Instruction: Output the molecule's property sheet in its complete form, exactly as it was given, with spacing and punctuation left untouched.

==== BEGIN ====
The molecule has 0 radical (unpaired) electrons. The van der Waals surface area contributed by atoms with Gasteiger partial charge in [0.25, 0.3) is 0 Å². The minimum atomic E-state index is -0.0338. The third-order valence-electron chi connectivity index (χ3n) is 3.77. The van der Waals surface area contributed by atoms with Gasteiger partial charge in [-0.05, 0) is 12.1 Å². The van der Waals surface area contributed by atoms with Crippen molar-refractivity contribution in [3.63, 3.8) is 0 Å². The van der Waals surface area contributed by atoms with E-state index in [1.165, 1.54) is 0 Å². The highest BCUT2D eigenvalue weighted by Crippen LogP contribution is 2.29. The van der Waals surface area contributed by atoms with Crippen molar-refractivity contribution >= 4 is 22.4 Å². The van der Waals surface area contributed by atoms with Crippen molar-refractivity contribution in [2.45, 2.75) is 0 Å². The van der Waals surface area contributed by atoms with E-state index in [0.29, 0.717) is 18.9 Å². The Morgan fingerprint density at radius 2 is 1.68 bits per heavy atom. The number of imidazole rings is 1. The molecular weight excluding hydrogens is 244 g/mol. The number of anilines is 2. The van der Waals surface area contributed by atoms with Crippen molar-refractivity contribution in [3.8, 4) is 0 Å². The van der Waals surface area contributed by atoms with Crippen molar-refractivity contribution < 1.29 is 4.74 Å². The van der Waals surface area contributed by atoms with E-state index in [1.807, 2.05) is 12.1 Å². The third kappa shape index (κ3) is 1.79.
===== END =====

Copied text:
The molecule has 0 radical (unpaired) electrons. The van der Waals surface area contributed by atoms with Gasteiger partial charge in [0.25, 0.3) is 0 Å². The minimum atomic E-state index is -0.0338. The third-order valence-electron chi connectivity index (χ3n) is 3.77. The van der Waals surface area contributed by atoms with Gasteiger partial charge in [-0.05, 0) is 12.1 Å². The van der Waals surface area contributed by atoms with Crippen molar-refractivity contribution in [3.63, 3.8) is 0 Å². The van der Waals surface area contributed by atoms with E-state index in [1.165, 1.54) is 0 Å². The highest BCUT2D eigenvalue weighted by Crippen LogP contribution is 2.29. The van der Waals surface area contributed by atoms with Crippen molar-refractivity contribution >= 4 is 22.4 Å². The van der Waals surface area contributed by atoms with Crippen molar-refractivity contribution in [2.45, 2.75) is 0 Å². The van der Waals surface area contributed by atoms with E-state index in [0.29, 0.717) is 18.9 Å². The Morgan fingerprint density at radius 2 is 1.68 bits per heavy atom. The number of imidazole rings is 1. The molecular weight excluding hydrogens is 244 g/mol. The number of anilines is 2. The van der Waals surface area contributed by atoms with Crippen molar-refractivity contribution in [3.8, 4) is 0 Å². The van der Waals surface area contributed by atoms with Crippen molar-refractivity contribution < 1.29 is 4.74 Å². The van der Waals surface area contributed by atoms with E-state index in [1.807, 2.05) is 12.1 Å². The third kappa shape index (κ3) is 1.79.